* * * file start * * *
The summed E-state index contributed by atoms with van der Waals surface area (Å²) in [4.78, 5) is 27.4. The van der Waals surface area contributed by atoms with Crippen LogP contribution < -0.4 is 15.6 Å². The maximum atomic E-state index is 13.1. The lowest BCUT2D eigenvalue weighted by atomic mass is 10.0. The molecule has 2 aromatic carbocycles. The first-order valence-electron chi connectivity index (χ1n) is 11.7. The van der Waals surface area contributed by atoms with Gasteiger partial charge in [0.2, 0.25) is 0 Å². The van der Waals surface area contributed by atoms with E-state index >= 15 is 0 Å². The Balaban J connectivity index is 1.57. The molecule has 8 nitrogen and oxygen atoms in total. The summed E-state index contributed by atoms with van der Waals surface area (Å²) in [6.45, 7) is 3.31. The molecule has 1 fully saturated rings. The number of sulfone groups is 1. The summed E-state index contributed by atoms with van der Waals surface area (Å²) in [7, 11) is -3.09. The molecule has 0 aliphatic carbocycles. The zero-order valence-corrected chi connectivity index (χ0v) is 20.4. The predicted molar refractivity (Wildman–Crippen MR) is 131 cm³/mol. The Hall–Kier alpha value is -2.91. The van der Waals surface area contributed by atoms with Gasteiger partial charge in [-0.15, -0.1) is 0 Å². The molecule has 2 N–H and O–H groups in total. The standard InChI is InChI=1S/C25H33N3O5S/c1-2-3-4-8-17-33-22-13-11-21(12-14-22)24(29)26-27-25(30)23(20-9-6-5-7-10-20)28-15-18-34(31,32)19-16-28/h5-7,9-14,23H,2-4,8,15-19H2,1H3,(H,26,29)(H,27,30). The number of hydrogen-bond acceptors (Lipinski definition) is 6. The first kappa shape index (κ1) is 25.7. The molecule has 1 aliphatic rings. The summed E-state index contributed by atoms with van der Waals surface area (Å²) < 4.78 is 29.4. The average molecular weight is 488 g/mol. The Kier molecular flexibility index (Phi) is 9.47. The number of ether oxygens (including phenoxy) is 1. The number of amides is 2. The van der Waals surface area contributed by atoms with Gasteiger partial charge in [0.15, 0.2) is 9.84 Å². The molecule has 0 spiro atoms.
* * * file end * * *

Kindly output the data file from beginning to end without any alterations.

The summed E-state index contributed by atoms with van der Waals surface area (Å²) in [4.78, 5) is 27.4. The van der Waals surface area contributed by atoms with Crippen LogP contribution < -0.4 is 15.6 Å². The maximum atomic E-state index is 13.1. The lowest BCUT2D eigenvalue weighted by atomic mass is 10.0. The molecule has 2 aromatic carbocycles. The first-order valence-electron chi connectivity index (χ1n) is 11.7. The van der Waals surface area contributed by atoms with Gasteiger partial charge in [0.2, 0.25) is 0 Å². The van der Waals surface area contributed by atoms with E-state index >= 15 is 0 Å². The Balaban J connectivity index is 1.57. The molecule has 8 nitrogen and oxygen atoms in total. The summed E-state index contributed by atoms with van der Waals surface area (Å²) in [6.45, 7) is 3.31. The molecule has 1 fully saturated rings. The number of sulfone groups is 1. The summed E-state index contributed by atoms with van der Waals surface area (Å²) in [7, 11) is -3.09. The molecule has 0 aliphatic carbocycles. The zero-order valence-corrected chi connectivity index (χ0v) is 20.4. The predicted molar refractivity (Wildman–Crippen MR) is 131 cm³/mol. The Hall–Kier alpha value is -2.91. The van der Waals surface area contributed by atoms with Gasteiger partial charge in [-0.15, -0.1) is 0 Å². The molecule has 2 N–H and O–H groups in total. The standard InChI is InChI=1S/C25H33N3O5S/c1-2-3-4-8-17-33-22-13-11-21(12-14-22)24(29)26-27-25(30)23(20-9-6-5-7-10-20)28-15-18-34(31,32)19-16-28/h5-7,9-14,23H,2-4,8,15-19H2,1H3,(H,26,29)(H,27,30). The number of hydrogen-bond acceptors (Lipinski definition) is 6. The first kappa shape index (κ1) is 25.7. The molecule has 1 aliphatic rings. The summed E-state index contributed by atoms with van der Waals surface area (Å²) < 4.78 is 29.4. The average molecular weight is 488 g/mol. The Kier molecular flexibility index (Phi) is 9.47. The number of ether oxygens (including phenoxy) is 1. The number of amides is 2. The van der Waals surface area contributed by atoms with Gasteiger partial charge in [0.15, 0.2) is 9.84 Å². The molecule has 0 spiro atoms.